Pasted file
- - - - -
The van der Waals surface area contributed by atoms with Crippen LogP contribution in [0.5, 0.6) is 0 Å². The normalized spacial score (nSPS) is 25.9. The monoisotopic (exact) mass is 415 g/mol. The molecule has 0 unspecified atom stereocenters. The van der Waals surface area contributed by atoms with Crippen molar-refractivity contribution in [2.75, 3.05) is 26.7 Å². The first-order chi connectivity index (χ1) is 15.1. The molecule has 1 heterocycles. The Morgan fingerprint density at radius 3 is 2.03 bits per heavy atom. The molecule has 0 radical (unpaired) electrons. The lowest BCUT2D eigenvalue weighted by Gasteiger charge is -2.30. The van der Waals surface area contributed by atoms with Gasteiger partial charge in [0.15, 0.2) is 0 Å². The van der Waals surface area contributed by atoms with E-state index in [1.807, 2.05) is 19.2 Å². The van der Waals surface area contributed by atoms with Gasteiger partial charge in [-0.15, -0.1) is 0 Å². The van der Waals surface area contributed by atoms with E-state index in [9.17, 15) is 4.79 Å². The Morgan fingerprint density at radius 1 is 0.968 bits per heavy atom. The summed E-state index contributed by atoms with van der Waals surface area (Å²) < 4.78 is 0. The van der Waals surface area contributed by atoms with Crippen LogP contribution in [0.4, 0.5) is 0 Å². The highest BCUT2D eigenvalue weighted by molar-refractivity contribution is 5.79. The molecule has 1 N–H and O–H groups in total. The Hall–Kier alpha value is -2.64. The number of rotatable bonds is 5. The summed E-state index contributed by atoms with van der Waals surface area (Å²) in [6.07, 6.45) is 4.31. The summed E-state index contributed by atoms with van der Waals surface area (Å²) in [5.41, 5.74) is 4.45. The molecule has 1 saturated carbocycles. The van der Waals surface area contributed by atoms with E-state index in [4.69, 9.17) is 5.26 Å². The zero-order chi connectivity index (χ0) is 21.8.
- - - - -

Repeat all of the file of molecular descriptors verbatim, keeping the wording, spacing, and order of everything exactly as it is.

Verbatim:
The van der Waals surface area contributed by atoms with Crippen LogP contribution in [0.5, 0.6) is 0 Å². The normalized spacial score (nSPS) is 25.9. The monoisotopic (exact) mass is 415 g/mol. The molecule has 0 unspecified atom stereocenters. The van der Waals surface area contributed by atoms with Crippen molar-refractivity contribution in [2.75, 3.05) is 26.7 Å². The first-order chi connectivity index (χ1) is 15.1. The molecule has 1 heterocycles. The Morgan fingerprint density at radius 3 is 2.03 bits per heavy atom. The molecule has 0 radical (unpaired) electrons. The lowest BCUT2D eigenvalue weighted by Gasteiger charge is -2.30. The van der Waals surface area contributed by atoms with Gasteiger partial charge in [0.15, 0.2) is 0 Å². The van der Waals surface area contributed by atoms with E-state index in [1.807, 2.05) is 19.2 Å². The van der Waals surface area contributed by atoms with Gasteiger partial charge in [-0.15, -0.1) is 0 Å². The van der Waals surface area contributed by atoms with E-state index in [9.17, 15) is 4.79 Å². The Morgan fingerprint density at radius 1 is 0.968 bits per heavy atom. The summed E-state index contributed by atoms with van der Waals surface area (Å²) < 4.78 is 0. The van der Waals surface area contributed by atoms with Crippen LogP contribution in [0.4, 0.5) is 0 Å². The highest BCUT2D eigenvalue weighted by molar-refractivity contribution is 5.79. The molecule has 1 N–H and O–H groups in total. The Hall–Kier alpha value is -2.64. The number of rotatable bonds is 5. The summed E-state index contributed by atoms with van der Waals surface area (Å²) in [6.07, 6.45) is 4.31. The summed E-state index contributed by atoms with van der Waals surface area (Å²) in [5.41, 5.74) is 4.45. The molecule has 1 saturated carbocycles. The van der Waals surface area contributed by atoms with E-state index in [4.69, 9.17) is 5.26 Å². The zero-order chi connectivity index (χ0) is 21.8.